1027 Great Plain Ave., Needham, 781-455-8800, www.thejamespub.com
The Plough & Stars
Opened in 1969, the Plough may be the best Irish pub known for its Cuban sandwich. There’s also fish and chips, and brunch brings Irish breakfast, but you’re just as likely to be eating something like jerk chicken wings or gumbo with your Guinness. With a constant stream of live music and an illustrious literary history — everyone from the founders of lit mag Ploughshares to Lawrence Ferlinghetti to Seamus Heaney to Philip Roth drank here — it is a perfect Cambridge Irish pub.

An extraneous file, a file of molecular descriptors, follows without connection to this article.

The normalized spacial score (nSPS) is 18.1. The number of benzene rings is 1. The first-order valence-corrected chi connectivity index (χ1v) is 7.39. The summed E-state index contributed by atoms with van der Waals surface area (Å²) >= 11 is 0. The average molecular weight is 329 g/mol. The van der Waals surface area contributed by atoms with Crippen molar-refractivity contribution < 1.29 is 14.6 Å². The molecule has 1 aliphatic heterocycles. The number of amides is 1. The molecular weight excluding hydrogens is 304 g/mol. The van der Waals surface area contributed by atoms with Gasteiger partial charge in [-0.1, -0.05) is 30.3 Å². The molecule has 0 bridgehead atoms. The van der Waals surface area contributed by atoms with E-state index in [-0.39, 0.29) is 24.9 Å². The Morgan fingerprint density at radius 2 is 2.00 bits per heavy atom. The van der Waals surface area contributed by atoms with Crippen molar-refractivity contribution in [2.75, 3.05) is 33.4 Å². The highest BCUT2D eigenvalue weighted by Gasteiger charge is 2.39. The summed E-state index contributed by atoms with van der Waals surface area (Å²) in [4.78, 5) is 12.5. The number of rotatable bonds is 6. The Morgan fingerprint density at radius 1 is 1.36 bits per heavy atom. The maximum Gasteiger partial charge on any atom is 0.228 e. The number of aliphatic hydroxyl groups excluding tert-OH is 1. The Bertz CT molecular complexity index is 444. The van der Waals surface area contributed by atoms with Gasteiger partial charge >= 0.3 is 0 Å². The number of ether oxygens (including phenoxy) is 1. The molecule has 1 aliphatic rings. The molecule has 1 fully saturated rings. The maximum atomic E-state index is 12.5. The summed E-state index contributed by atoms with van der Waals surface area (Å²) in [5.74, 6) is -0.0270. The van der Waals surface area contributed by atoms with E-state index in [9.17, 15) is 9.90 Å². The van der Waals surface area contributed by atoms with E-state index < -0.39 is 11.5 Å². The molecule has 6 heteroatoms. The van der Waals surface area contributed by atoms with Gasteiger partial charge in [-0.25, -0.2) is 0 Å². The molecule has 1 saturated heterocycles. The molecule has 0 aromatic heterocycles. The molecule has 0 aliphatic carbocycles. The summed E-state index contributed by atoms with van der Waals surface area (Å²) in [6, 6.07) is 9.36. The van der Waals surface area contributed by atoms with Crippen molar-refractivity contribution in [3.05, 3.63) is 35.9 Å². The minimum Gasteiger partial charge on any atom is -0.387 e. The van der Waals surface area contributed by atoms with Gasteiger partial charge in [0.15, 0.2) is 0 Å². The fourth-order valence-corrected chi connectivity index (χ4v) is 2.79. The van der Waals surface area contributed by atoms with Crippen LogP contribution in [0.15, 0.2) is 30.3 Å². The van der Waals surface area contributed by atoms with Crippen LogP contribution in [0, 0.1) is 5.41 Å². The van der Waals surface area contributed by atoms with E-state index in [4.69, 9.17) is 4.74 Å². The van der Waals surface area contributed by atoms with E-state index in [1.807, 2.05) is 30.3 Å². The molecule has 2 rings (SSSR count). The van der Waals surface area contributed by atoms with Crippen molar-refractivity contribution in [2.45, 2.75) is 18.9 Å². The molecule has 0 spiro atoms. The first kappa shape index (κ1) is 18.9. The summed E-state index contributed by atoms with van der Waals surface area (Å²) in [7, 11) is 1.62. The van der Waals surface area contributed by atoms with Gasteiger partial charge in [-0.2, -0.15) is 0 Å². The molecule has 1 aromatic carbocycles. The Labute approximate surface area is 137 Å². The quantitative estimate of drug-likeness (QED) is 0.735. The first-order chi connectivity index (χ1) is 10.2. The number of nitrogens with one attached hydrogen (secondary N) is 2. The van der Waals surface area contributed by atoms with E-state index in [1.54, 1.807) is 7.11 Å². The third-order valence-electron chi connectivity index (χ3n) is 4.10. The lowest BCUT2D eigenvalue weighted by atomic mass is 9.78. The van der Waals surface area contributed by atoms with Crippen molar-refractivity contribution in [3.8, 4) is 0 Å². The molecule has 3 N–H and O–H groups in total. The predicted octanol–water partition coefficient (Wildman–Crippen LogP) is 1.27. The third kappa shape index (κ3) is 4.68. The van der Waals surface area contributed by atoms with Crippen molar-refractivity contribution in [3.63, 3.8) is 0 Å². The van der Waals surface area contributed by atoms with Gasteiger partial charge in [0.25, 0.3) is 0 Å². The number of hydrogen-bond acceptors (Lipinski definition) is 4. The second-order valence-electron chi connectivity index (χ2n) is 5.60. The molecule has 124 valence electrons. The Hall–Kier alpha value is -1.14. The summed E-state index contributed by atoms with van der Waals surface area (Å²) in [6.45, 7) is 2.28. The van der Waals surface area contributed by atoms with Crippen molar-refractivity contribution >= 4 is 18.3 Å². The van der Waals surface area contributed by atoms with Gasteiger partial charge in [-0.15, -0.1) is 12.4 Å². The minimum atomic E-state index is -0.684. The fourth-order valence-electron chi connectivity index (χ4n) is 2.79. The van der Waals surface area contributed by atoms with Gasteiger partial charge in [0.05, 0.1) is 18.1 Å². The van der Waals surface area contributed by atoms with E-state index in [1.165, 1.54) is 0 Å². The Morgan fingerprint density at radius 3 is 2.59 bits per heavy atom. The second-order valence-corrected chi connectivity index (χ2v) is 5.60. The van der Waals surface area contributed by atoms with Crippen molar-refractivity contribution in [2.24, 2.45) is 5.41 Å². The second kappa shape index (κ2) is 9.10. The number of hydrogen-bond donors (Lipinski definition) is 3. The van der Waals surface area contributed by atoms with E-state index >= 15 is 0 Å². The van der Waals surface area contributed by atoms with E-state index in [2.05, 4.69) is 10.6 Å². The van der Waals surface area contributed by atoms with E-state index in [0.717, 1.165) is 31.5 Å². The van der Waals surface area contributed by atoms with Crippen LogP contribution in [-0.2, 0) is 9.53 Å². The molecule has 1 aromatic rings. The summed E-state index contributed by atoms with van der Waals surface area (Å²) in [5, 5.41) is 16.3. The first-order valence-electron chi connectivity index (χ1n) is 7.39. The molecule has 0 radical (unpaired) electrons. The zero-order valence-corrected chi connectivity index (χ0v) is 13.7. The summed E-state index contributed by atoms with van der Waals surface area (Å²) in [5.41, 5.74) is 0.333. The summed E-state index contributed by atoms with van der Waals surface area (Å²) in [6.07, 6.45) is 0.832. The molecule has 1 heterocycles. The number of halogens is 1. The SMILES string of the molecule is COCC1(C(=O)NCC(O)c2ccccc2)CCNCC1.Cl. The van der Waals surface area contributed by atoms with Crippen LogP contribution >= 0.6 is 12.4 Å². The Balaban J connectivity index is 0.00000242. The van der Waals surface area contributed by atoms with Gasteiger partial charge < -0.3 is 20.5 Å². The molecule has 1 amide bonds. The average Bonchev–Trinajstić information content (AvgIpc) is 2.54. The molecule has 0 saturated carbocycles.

912 Massachusetts Ave., Central Square, Cambridge, 617-576-0032, www.ploughandstars.com
Tavern at the End of the World
If it’s the end of the world, it had best be cozy and fun. That’s what you’ll find at this Charlestown Irish pub: live music, quiz nights, karaoke, rugby viewing, and a fireplace to boot. There’s a menu of pub fare with shepherd’s pie, fish and chips, and fries with curry alongside cranberry walnut chicken sandwiches on Iggy’s bread, Buffalo Brussels sprouts, and salt and pepper calamari. Brunch is time for Irish breakfast and plenty more.
108 Cambridge St., Charlestown, 617-241-4999, www.tavernattheendoftheworld.com